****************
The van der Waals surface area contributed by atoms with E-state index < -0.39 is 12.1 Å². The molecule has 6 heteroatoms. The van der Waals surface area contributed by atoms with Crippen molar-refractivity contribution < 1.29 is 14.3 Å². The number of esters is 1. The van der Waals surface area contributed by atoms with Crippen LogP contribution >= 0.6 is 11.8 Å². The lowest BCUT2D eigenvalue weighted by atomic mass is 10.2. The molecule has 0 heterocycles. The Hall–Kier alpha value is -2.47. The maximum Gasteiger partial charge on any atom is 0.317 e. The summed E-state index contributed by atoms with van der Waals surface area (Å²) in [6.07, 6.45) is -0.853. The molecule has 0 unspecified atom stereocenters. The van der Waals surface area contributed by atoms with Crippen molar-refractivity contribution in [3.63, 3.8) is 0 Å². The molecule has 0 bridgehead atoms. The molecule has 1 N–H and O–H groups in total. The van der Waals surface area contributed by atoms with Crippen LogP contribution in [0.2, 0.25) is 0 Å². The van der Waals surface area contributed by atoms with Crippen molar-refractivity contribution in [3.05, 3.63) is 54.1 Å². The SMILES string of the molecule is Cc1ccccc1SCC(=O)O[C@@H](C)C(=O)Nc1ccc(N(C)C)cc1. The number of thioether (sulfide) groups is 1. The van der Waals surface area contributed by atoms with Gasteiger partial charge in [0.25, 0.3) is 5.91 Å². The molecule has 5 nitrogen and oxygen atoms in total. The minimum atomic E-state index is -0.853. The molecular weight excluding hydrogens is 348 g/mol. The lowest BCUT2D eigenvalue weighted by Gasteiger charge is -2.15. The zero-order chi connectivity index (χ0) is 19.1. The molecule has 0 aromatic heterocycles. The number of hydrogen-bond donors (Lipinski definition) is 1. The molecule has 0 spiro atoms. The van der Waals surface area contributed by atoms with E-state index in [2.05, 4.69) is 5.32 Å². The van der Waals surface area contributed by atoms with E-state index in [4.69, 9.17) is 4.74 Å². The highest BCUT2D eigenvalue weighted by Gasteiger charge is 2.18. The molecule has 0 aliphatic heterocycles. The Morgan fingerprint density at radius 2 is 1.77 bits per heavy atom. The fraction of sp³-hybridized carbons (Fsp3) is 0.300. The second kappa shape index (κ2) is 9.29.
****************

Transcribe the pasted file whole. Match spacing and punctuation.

The van der Waals surface area contributed by atoms with E-state index < -0.39 is 12.1 Å². The molecule has 6 heteroatoms. The van der Waals surface area contributed by atoms with Crippen molar-refractivity contribution < 1.29 is 14.3 Å². The number of esters is 1. The van der Waals surface area contributed by atoms with Crippen LogP contribution >= 0.6 is 11.8 Å². The lowest BCUT2D eigenvalue weighted by atomic mass is 10.2. The molecule has 0 heterocycles. The Hall–Kier alpha value is -2.47. The maximum Gasteiger partial charge on any atom is 0.317 e. The summed E-state index contributed by atoms with van der Waals surface area (Å²) in [6.07, 6.45) is -0.853. The molecule has 0 unspecified atom stereocenters. The van der Waals surface area contributed by atoms with Crippen molar-refractivity contribution in [3.63, 3.8) is 0 Å². The molecule has 0 bridgehead atoms. The molecule has 1 N–H and O–H groups in total. The van der Waals surface area contributed by atoms with Crippen LogP contribution in [0.2, 0.25) is 0 Å². The van der Waals surface area contributed by atoms with Crippen molar-refractivity contribution in [3.05, 3.63) is 54.1 Å². The SMILES string of the molecule is Cc1ccccc1SCC(=O)O[C@@H](C)C(=O)Nc1ccc(N(C)C)cc1. The number of thioether (sulfide) groups is 1. The van der Waals surface area contributed by atoms with Gasteiger partial charge in [0.25, 0.3) is 5.91 Å². The molecule has 5 nitrogen and oxygen atoms in total. The minimum atomic E-state index is -0.853. The molecular weight excluding hydrogens is 348 g/mol. The lowest BCUT2D eigenvalue weighted by Gasteiger charge is -2.15. The zero-order chi connectivity index (χ0) is 19.1. The molecule has 0 aromatic heterocycles. The number of hydrogen-bond donors (Lipinski definition) is 1. The molecule has 0 spiro atoms. The van der Waals surface area contributed by atoms with E-state index in [2.05, 4.69) is 5.32 Å². The van der Waals surface area contributed by atoms with E-state index in [4.69, 9.17) is 4.74 Å². The highest BCUT2D eigenvalue weighted by Gasteiger charge is 2.18. The molecule has 0 aliphatic heterocycles. The Morgan fingerprint density at radius 2 is 1.77 bits per heavy atom. The fraction of sp³-hybridized carbons (Fsp3) is 0.300. The second kappa shape index (κ2) is 9.29.